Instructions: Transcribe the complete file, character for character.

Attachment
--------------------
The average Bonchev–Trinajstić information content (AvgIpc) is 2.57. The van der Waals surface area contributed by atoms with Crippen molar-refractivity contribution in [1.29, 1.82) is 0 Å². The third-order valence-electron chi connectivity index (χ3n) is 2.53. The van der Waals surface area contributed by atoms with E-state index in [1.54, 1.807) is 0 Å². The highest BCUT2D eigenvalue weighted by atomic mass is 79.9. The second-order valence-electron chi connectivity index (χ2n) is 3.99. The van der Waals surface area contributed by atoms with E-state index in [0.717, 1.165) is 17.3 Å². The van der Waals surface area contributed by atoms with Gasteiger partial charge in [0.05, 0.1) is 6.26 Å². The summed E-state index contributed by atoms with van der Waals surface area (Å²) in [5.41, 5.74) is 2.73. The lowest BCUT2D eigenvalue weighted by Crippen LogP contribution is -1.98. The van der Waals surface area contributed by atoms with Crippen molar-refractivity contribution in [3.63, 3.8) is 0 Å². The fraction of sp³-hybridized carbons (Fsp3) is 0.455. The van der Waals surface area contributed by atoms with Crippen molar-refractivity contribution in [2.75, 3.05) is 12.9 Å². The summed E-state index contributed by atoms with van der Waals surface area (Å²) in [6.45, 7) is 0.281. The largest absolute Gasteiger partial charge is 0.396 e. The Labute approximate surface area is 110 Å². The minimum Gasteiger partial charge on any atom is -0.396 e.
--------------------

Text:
The average Bonchev–Trinajstić information content (AvgIpc) is 2.57. The van der Waals surface area contributed by atoms with Crippen molar-refractivity contribution in [1.29, 1.82) is 0 Å². The third-order valence-electron chi connectivity index (χ3n) is 2.53. The van der Waals surface area contributed by atoms with E-state index in [1.54, 1.807) is 0 Å². The highest BCUT2D eigenvalue weighted by atomic mass is 79.9. The second-order valence-electron chi connectivity index (χ2n) is 3.99. The van der Waals surface area contributed by atoms with E-state index in [0.717, 1.165) is 17.3 Å². The van der Waals surface area contributed by atoms with Gasteiger partial charge in [0.05, 0.1) is 6.26 Å². The summed E-state index contributed by atoms with van der Waals surface area (Å²) in [5.41, 5.74) is 2.73. The lowest BCUT2D eigenvalue weighted by Crippen LogP contribution is -1.98. The van der Waals surface area contributed by atoms with Crippen molar-refractivity contribution in [3.63, 3.8) is 0 Å². The fraction of sp³-hybridized carbons (Fsp3) is 0.455. The van der Waals surface area contributed by atoms with Crippen molar-refractivity contribution in [2.75, 3.05) is 12.9 Å². The summed E-state index contributed by atoms with van der Waals surface area (Å²) in [6.45, 7) is 0.281. The largest absolute Gasteiger partial charge is 0.396 e. The Labute approximate surface area is 110 Å². The minimum Gasteiger partial charge on any atom is -0.396 e.